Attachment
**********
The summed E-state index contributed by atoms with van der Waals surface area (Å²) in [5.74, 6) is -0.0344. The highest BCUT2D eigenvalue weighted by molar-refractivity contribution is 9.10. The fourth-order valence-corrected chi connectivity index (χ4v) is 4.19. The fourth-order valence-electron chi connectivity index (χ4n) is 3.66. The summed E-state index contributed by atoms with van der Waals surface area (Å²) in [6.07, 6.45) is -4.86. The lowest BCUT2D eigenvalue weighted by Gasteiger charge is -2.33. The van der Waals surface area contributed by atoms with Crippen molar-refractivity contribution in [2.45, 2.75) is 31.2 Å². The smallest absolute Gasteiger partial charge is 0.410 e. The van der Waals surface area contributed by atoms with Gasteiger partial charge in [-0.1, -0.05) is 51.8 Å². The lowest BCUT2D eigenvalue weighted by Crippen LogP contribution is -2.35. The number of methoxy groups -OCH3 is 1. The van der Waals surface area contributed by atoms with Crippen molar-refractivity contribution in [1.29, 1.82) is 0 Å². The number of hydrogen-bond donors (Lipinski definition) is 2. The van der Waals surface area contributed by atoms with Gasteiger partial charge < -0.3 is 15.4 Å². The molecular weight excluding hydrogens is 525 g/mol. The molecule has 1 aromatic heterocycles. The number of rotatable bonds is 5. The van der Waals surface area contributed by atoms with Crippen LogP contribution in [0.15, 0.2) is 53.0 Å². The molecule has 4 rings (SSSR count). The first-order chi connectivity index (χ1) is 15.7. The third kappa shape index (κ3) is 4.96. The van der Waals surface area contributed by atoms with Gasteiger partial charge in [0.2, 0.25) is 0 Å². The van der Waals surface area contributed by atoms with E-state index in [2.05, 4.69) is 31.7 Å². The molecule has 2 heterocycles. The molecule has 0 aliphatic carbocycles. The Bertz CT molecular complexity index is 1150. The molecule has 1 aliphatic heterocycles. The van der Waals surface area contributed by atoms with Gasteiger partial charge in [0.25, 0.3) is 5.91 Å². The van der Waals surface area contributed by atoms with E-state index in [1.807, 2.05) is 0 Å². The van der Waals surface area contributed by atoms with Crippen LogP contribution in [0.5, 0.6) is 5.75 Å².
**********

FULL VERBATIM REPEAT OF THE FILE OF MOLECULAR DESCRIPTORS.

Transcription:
The summed E-state index contributed by atoms with van der Waals surface area (Å²) in [5.74, 6) is -0.0344. The highest BCUT2D eigenvalue weighted by molar-refractivity contribution is 9.10. The fourth-order valence-corrected chi connectivity index (χ4v) is 4.19. The fourth-order valence-electron chi connectivity index (χ4n) is 3.66. The summed E-state index contributed by atoms with van der Waals surface area (Å²) in [6.07, 6.45) is -4.86. The lowest BCUT2D eigenvalue weighted by Gasteiger charge is -2.33. The van der Waals surface area contributed by atoms with Crippen molar-refractivity contribution in [2.45, 2.75) is 31.2 Å². The smallest absolute Gasteiger partial charge is 0.410 e. The van der Waals surface area contributed by atoms with Gasteiger partial charge in [-0.1, -0.05) is 51.8 Å². The lowest BCUT2D eigenvalue weighted by Crippen LogP contribution is -2.35. The number of methoxy groups -OCH3 is 1. The van der Waals surface area contributed by atoms with Crippen molar-refractivity contribution in [1.29, 1.82) is 0 Å². The number of hydrogen-bond donors (Lipinski definition) is 2. The van der Waals surface area contributed by atoms with Gasteiger partial charge < -0.3 is 15.4 Å². The molecular weight excluding hydrogens is 525 g/mol. The molecule has 1 aromatic heterocycles. The number of rotatable bonds is 5. The van der Waals surface area contributed by atoms with Crippen LogP contribution in [0.15, 0.2) is 53.0 Å². The molecule has 4 rings (SSSR count). The first-order chi connectivity index (χ1) is 15.7. The third kappa shape index (κ3) is 4.96. The van der Waals surface area contributed by atoms with Gasteiger partial charge in [0.2, 0.25) is 0 Å². The van der Waals surface area contributed by atoms with E-state index in [2.05, 4.69) is 31.7 Å². The molecule has 2 heterocycles. The molecule has 0 aliphatic carbocycles. The Bertz CT molecular complexity index is 1150. The molecule has 1 aliphatic heterocycles. The van der Waals surface area contributed by atoms with Gasteiger partial charge in [0.25, 0.3) is 5.91 Å². The van der Waals surface area contributed by atoms with E-state index in [1.807, 2.05) is 0 Å². The van der Waals surface area contributed by atoms with Crippen LogP contribution in [0.5, 0.6) is 5.75 Å².